Back when the 3DS didn’t have much software to speak of, I found myself hopelessly addicted to Pokémon Rumble Blast. It was addictive in short bursts and offered a nice little level structure that had me wanting to replay levels over and over again to catch all the critters.
Pokémon Rumble U is not Pokémon Rumble Blast. In a massive backstep from the strides the 3DS game took for this sub-franchise, Pokémon Rumble U is little more than the Wii Pokémon Rumble game.
In other words, in this game players are thrown into small arenas with a couple of waves of enemy hordes to deal with via button mashing, and then an end boss that comes about a minute into a level which is only difficult because it has an obscene amount of health. There’s no levels to wander through and no real incentive to replay levels because they are all some variation of a boring, bland, circular arena.
Because the arenas are so small and so packed with enemies it’s difficult to really see what’s happening. A lack of impact when my little ‘mon was attacked also meant that when the action really heated up I would often be taking damage without really being sure where the damage is coming from. A lot of people will argue that doesn’t really matter – even the bosses are easy to beat provided you’re using the most powerful critters in your collection – but I’m one of those crazy people that likes to be able to follow what’s going on screen. The lack of visual feedback guarantees that the only strategy through the game is via button-mashing, and once a game drops to that point it’s difficult for it to recover from there.
The big feature that this game offers that Rumble Blast on the 3DS didn’t is local multiplayer. It’s a kind of competitive co-op where you’ll work with your buddies to fight the enemies, but at the end of a level an individual winner is decided based on enemy KOs, loot gathered and so on. It’s hectic for sure and for one or two levels it’s downright fun to see who comes out on top at the other end, but once everyone has realised there’s almost no skill involved in this game even Nintendo Land is going to start looking like a deep multiplayer experience.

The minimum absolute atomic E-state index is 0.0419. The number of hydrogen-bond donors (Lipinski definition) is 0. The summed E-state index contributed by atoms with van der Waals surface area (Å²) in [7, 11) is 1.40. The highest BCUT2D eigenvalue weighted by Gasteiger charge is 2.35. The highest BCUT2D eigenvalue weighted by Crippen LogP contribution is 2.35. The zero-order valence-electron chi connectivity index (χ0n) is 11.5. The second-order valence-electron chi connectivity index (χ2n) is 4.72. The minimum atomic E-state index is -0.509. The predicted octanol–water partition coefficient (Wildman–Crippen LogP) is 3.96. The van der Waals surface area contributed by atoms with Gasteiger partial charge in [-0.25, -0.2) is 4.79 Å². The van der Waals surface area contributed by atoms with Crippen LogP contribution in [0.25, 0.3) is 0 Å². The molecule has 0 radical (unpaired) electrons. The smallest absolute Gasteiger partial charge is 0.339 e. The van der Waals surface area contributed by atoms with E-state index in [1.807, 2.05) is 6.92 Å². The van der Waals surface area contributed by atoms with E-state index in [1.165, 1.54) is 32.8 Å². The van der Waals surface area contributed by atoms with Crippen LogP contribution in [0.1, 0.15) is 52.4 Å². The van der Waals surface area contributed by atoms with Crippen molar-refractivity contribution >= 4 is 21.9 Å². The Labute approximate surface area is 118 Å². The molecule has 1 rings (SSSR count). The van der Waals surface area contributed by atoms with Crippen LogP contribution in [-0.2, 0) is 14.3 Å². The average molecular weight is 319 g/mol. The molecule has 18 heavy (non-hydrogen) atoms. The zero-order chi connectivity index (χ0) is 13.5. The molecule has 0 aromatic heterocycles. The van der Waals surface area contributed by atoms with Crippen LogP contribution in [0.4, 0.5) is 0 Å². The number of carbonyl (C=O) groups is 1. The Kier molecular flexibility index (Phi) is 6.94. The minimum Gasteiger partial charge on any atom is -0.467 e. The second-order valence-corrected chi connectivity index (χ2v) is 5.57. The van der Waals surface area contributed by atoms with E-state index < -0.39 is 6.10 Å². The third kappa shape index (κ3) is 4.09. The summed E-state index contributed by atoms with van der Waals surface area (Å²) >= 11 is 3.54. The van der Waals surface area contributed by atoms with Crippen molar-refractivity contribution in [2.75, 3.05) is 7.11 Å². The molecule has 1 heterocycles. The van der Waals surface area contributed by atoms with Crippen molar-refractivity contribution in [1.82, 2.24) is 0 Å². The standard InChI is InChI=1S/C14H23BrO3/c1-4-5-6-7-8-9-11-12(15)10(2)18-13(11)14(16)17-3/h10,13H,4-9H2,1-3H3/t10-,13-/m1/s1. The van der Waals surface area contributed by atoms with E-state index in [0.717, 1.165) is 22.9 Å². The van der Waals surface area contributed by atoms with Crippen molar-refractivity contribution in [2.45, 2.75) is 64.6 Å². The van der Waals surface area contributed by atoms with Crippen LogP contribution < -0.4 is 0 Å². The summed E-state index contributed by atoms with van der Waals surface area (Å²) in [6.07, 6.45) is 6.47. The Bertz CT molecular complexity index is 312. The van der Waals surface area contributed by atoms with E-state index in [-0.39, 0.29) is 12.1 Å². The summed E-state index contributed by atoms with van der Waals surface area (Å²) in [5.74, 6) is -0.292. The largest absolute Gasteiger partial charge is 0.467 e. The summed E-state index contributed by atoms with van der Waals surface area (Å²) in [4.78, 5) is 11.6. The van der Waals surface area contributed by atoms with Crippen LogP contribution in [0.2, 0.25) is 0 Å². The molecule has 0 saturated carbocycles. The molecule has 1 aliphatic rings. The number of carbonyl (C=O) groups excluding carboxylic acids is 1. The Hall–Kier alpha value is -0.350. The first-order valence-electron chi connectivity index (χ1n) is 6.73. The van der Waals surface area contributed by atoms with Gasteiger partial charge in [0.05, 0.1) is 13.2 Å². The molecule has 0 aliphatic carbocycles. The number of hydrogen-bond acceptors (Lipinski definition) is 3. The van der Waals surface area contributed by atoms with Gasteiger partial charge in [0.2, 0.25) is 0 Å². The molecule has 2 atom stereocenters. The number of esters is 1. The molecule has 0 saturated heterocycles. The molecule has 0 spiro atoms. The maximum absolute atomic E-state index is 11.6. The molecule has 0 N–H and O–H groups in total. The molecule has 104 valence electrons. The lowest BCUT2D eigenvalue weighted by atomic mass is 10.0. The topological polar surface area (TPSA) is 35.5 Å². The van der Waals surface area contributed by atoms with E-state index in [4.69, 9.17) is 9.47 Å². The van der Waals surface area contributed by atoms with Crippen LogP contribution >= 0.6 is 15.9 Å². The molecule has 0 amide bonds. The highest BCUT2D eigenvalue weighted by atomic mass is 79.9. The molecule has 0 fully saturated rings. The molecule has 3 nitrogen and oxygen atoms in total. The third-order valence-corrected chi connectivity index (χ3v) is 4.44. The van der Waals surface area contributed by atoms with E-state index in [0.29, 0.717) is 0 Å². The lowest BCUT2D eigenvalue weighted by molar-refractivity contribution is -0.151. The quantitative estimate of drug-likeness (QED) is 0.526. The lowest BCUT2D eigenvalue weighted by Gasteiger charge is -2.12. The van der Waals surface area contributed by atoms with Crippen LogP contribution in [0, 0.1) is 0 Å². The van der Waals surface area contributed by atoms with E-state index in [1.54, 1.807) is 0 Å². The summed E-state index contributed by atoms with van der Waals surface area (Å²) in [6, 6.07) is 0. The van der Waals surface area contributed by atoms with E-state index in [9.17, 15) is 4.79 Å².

On the positive side of things, the game does enjoy a simple but charming visual aesthetic that trades complex animation and detail for a virtual recreation of wind-up toys running around. It’s fun and bright, and fits with the Pokémon theme perfectly. The music hasn’t changed through this series, but it’s hardly noticeable and therefore no one is going to care that it’s repetitive and generic in the extreme.
The biggest feature in this game is undoubtedly the physical Pokémon miniatures though. This is the first game that makes use of the Wii U gamepad’s NFC chip and allows players to take a physical figure and “scan” it into the game – Skylanders style. While the normal in-game miniatures aren’t upgradable, special pokémon scanned into the game can be upgraded and they’re the only way that players can form the kind of attachment to their team that normal Pokémon games offer. These Pokémon have their data stored on the physical miniature allowing you to pick up and play where you left off on anyone’s copy of the game. It’s a really neat feature and the Pokémon miniatures themselves are the adorable kind of cute that makes them worth collecting. The fact that you buy them in random packs also makes them a money spinner for Nintendo by playing into the same OCD that makes the likes of Magic the Gathering a massively valuable product.
…Except the miniatures are not actually available in Australia at time of writing. I’ve gone to a dozen of the major game shops throughout Sydney and not only did the shop assistants not know of the release date for these miniatures (if there is one at all), but they didn’t even know these things existed.
It’s very poor marketing on Nintendo’s side for not making the retailers aware of this game. Yes it’s a digital download, but it had a physical component that is going to be lucrative for anyone but Australia’s game retailers.
And frankly without those miniatures Pokémon Rumble U loses the one feature that made it worth a look. Given that I’m an Australian critic and have to review the game based on the conditions it has been released under, I’m giving it a “no go” rating. You can add a star if you’re from somewhere else and have ready access to the miniatures, but be aware that they do come in random packs and short of eBay catching ’em all is going to cost a pretty penny.
– Matt S
Find me on Twitter: @digitallydownld
And also on MiiVerse: WaltzIT